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Roman Polanski: Wanted and Desired (2008) - Movie Review

Polanski Case is Still Controversial

About.com Rating 4 Star Rating


Some 30 years after film director Roman Polanski, at age 44, was accused of having sex with a 13-year old girl, the scandalous case, still controversial and fascinating, is the subject of Marina Zenovich’s documentary, Roman Polanski: Wanted and Desired.

The film’s title refers to the difference in the public's attitude towards Polanski in France, where he currently resides and is the object of desire, and in the U.S., where he is still considered to be a wanted criminal.

Zenovich Profiles Polanski

Using archival footage and interviews with Hollywood celebrities and observers, law enforcers, prosecutors and defense attorneys and the ‘victim,’ Zenovich takes us through events in Polanski’s life--from his childhood in the Krakow ghetto during the 1930s to the shocking murder of his first wife, Sharon Tate, by the Manson family in 1969--leading up to the 1977 incident in which the then 13-year old model, Samantha Geimer, accused him of raping her.

In the film, Polanski is profiled as an extraordinarily creative artist with an unconventional lifestyle, a womanizer who admittedly favored the young, a person whose self indulgences and impulsive unwise decisions nearly ended his career--and brought him to the brink of personal disaster.

Clearly, Polanski was no saint. But Zenovich also presents the judge assigned to the case, Judge Laurence Rittenbrand, as a publicity-seeking, self-aggrandizing, manipulative man who played the case to attract media attention and score points with his golf pals at Hillcrest Country Club. The trial was a travesty--and both the prosecutor and Polanski’s attorney avow their objections to the judge’s bad behavior.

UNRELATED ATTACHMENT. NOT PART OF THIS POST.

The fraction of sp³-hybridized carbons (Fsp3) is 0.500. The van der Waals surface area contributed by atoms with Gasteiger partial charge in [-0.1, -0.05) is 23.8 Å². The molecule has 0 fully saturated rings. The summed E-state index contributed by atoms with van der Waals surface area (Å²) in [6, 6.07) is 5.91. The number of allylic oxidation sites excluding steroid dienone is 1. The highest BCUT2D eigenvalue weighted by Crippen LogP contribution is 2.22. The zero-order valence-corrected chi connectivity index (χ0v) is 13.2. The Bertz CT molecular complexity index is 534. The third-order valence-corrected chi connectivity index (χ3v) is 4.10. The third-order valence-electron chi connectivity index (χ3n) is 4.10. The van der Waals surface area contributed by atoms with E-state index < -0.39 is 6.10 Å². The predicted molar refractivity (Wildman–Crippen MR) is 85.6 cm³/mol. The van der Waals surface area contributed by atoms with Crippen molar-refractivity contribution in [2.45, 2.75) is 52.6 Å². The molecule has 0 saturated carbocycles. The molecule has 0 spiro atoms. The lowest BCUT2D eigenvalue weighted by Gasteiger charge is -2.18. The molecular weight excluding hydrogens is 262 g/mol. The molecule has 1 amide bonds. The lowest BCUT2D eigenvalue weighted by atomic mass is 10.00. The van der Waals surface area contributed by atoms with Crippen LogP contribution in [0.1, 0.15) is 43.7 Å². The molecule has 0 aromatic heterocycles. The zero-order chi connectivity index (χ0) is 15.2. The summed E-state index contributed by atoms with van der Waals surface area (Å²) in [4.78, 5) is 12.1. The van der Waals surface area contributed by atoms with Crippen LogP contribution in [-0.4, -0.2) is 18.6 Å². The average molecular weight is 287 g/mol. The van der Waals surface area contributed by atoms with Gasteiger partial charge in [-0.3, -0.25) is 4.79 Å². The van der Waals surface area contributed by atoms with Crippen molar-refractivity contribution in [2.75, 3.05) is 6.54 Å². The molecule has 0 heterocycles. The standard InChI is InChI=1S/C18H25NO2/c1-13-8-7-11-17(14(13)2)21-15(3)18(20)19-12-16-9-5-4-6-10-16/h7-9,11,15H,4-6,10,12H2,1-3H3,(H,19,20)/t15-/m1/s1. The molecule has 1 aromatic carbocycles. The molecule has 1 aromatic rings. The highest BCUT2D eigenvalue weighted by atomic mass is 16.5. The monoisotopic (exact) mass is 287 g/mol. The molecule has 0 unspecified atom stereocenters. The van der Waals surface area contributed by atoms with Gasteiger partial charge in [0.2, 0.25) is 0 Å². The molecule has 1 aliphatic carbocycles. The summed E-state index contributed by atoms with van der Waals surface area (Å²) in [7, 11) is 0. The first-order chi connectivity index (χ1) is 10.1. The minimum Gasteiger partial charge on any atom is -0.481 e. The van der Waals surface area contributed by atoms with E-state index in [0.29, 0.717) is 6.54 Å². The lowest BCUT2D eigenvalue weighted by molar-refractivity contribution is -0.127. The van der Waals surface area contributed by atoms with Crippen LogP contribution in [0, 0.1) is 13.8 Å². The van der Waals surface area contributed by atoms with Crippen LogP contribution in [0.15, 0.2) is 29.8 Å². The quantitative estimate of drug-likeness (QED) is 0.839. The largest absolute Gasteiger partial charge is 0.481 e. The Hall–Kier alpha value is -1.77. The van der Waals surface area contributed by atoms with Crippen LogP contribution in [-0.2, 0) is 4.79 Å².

Rather than risk the possibility--likelihood, really--that the judge would renege on an agreed upon plea deal and incarcerate him, Polanski fled to Paris. Ever since, he‘s not been able to travel outside of France, let alone return to the U.S.--even to accept his Oscar in 2002--for fear of being arrested.

Considering Polanski's Case, Not His Art

Zenovich‘s film is a fair and skillful chronicling of the Polanski case, and a study of how the circumstances of celebrity influence the carrying out of justice in the U.S. It is not an in-depth study of the filmmaker’s psychology nor of how events in his life have impacted his films. It is an investigation of the cultural politics of Polanski, rather than of Polanski’s art. And, as such, is intriguing, engaging and relevant to our consideration of contemporary celebrity court cases.
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